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Says James Knight: Dentist mobile care offerings are expanding

According to James Knight, dentist screenings remain essential, and mobile dentistry is becoming a more common avenue for connecting dental professionals and clients.

“A dental practice can do more to reach their clients than just a six-month reminder call,” says James Knight, dentist in the Midwest. “It’s a win-win, taking services on the road.”

Patients and practices alike gain with mobile dentistry options. Bringing state-of-art equipment that can be set up in minutes in familiar surroundings is not new, but bringing back the house call is.

Early Mobile Service

There have been several versions of mobile dental visits over the years. Years ago there were annual screenings in elementary schools. There was no equipment, just the dental professional and the hygienist.

Students were given a red tablets made of harmless dye, which, according to the American Dental Association, mixed with saliva. After rinsing, the dye would reveal the plaque that was not removed during brushing. It was a perfect time to introduce the habit of flossing to the eager Second Graders who’d just brushed their teeth. This practice continues today in some states.

This mobile service was designed to introduce the concept of dental care to children at an early age. Untreated dental problems can lead to other health issues later in life. This mobile service was the first time many of the kids were exposed to professional dental care.

Dental Desert

Dental care for those who live in a dental desert often requires long trips to an office. The term “dental desert” describes areas that are generally rural and are not seen as populated enough for a dental practice to thrive. These places are frequently some of the poorest places in America, and those living there often have no basic health insurance, let alone insurance for dental work.

This gap in dental health is often paid for by philanthropic projects. For example, the Missouri Elks use a dental van to bring services to those who need it most via a 33-foot mobile office. The service is offered to children and adults who have developmental or intellectual disabilities.

The service is also available to individuals and families who are in extreme financial distress and have found it impossible to receive dental care anywhere else. There are a limited number of appointments available and individuals must be referred by the local Elk's Lodge.

Border Mobility

The Ostrow School of Dentistry at the University of Southern California provides dental care through the school’s innovative work in mobile dentistry. The school’s mobile efforts deliver various dental services to individuals from Bakersfield to the Mexican border. Their mobile dental clinics offer invaluable services, free of charge, in both rural and urban areas, to those who otherwise would go without.

“Mobile dentistry first started as a way to reach patients who didn’t have access to local services,” says James Knight. “Dentists’ priorities tend to hinge on outreach. The concept has now expanded to include urban areas and offer service both for low-income clients and people who are stretched for time.”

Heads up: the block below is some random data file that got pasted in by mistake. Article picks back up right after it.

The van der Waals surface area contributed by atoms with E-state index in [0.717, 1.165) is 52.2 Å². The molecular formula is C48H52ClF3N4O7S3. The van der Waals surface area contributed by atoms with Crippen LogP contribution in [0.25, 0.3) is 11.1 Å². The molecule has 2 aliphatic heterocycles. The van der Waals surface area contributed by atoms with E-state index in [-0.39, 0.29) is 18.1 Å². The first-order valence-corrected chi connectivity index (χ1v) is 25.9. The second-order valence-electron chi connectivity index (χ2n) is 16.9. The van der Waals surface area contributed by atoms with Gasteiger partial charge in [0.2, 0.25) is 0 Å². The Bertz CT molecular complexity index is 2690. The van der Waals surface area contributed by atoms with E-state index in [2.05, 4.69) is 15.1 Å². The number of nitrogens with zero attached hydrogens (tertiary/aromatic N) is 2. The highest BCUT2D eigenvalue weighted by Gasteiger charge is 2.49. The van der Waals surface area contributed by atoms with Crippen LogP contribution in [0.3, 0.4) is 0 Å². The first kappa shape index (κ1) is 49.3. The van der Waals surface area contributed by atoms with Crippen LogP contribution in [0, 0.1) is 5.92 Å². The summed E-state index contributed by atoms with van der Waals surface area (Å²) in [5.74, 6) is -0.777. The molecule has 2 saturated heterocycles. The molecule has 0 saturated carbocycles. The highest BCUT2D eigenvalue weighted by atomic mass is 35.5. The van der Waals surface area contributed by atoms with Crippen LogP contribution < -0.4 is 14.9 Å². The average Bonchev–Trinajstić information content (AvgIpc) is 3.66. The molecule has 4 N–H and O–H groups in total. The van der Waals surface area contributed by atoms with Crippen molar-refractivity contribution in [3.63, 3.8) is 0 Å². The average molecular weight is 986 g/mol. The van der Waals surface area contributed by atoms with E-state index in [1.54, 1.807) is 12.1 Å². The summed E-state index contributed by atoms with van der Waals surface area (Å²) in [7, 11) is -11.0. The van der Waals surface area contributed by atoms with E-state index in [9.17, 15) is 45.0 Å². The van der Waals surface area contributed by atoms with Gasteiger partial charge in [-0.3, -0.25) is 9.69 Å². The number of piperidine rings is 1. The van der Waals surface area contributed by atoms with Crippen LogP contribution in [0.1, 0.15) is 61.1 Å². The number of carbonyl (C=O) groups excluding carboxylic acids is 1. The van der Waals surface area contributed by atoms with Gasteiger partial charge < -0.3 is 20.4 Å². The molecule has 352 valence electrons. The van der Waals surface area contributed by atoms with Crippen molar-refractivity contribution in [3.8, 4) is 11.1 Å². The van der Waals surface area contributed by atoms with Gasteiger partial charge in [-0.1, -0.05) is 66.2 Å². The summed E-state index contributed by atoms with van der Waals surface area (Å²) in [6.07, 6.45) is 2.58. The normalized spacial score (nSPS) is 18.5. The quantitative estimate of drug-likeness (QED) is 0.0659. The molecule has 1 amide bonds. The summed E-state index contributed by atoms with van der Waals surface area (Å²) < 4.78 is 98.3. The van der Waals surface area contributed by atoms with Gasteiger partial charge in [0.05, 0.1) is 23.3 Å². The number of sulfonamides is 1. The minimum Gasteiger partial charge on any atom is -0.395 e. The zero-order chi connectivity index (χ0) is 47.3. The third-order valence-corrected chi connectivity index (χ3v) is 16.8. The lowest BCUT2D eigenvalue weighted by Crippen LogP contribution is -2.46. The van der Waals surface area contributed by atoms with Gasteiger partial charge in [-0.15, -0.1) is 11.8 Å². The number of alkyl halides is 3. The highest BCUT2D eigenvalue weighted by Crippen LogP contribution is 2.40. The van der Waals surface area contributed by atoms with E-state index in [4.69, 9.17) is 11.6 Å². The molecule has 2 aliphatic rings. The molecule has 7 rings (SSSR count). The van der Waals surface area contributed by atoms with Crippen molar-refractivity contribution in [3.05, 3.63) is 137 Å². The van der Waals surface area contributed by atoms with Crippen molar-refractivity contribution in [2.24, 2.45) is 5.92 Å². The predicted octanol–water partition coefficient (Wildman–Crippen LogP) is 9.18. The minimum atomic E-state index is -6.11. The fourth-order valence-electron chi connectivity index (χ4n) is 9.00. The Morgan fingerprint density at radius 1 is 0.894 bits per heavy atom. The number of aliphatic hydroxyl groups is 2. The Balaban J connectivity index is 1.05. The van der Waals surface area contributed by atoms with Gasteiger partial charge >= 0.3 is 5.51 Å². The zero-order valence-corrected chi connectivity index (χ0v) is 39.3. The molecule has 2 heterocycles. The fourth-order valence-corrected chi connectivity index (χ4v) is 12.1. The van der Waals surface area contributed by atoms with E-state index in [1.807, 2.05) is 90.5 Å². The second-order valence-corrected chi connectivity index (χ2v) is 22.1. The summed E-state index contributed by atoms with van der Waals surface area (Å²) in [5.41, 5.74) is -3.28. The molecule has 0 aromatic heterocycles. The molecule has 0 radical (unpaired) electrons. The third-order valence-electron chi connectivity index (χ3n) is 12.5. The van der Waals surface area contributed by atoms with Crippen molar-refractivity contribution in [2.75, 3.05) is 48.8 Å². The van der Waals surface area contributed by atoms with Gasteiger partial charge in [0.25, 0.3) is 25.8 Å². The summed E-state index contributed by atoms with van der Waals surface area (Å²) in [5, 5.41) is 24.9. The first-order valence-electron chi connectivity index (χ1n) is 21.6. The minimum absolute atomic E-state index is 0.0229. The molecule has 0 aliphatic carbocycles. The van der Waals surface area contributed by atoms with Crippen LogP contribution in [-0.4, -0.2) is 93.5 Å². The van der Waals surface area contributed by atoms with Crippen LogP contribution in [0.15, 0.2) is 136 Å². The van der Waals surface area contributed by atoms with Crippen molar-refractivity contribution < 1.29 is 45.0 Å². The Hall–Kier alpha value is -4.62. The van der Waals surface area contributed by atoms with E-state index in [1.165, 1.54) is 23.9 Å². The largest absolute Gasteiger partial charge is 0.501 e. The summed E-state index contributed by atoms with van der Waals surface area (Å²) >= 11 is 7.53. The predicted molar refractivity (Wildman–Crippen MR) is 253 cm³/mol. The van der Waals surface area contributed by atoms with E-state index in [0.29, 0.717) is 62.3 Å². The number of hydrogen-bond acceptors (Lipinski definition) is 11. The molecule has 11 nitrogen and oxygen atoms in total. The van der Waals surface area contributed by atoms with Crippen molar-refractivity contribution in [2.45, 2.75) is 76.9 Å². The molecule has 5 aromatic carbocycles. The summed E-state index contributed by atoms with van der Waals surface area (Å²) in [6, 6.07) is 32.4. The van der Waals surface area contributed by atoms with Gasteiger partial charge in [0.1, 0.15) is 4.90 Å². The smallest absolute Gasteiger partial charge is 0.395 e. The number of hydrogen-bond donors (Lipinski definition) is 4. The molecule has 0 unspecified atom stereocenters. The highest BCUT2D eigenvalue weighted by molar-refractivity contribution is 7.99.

Inner City Service

Neighborhood mobile clinics like the one dedicated to improving oral health of inner-city children are staffed by dental hygiene students. Many of the children visited by these mobile clinics have never seen a dentist before.

The Los Angeles Unified School District recently reported that dental pain is the number one reason given by children for missing school. Every year in the Los Angeles area alone, over 50,000 children visit a school nurse because of dental problems. Visits from mobile services are often the only form of dentistry these students have access to.

Company Care

For many people, a visit to the dentist isn’t about money. It is about finding the time. With all of the obligations of work, family and community, many just can’t seem to schedule regular dental care into their busy days. This can lead to employees missing time when their dental problems become severe.

Some innovative companies have come up with a way to help their employees with their dental health. On the first and third Mondays of every month, employees at the tech company Nvidia see a familiar site: a massive white van pulling into their parking lot.

The van is a mobile dental office equipped with periodontal probes, dental drills and tongue retractors.

“It’s just like a regular dentist, but in an RV,” says Hector Marinez, an employee in the firm’s communications department who uses the service. “You go in between meetings and get what you need done.”

This could include everything from a cleaning to a root canal.

“Mobile dentistry is growing as more people discover the ease and professional care the service provides,” says James Knight, dentist in Iowa, who has seen more dental pros use tech to reach clients. “For an employer it is a service that can help attract and keep good employees.”

Over the years mobile dental service has evolved from being the first contact for some students to a high tech full spectrum place for busy professionals.

Says James Knight, dentist with his eye on next-generation dental care: “What was once a novelty is fast becoming a standard practice.”

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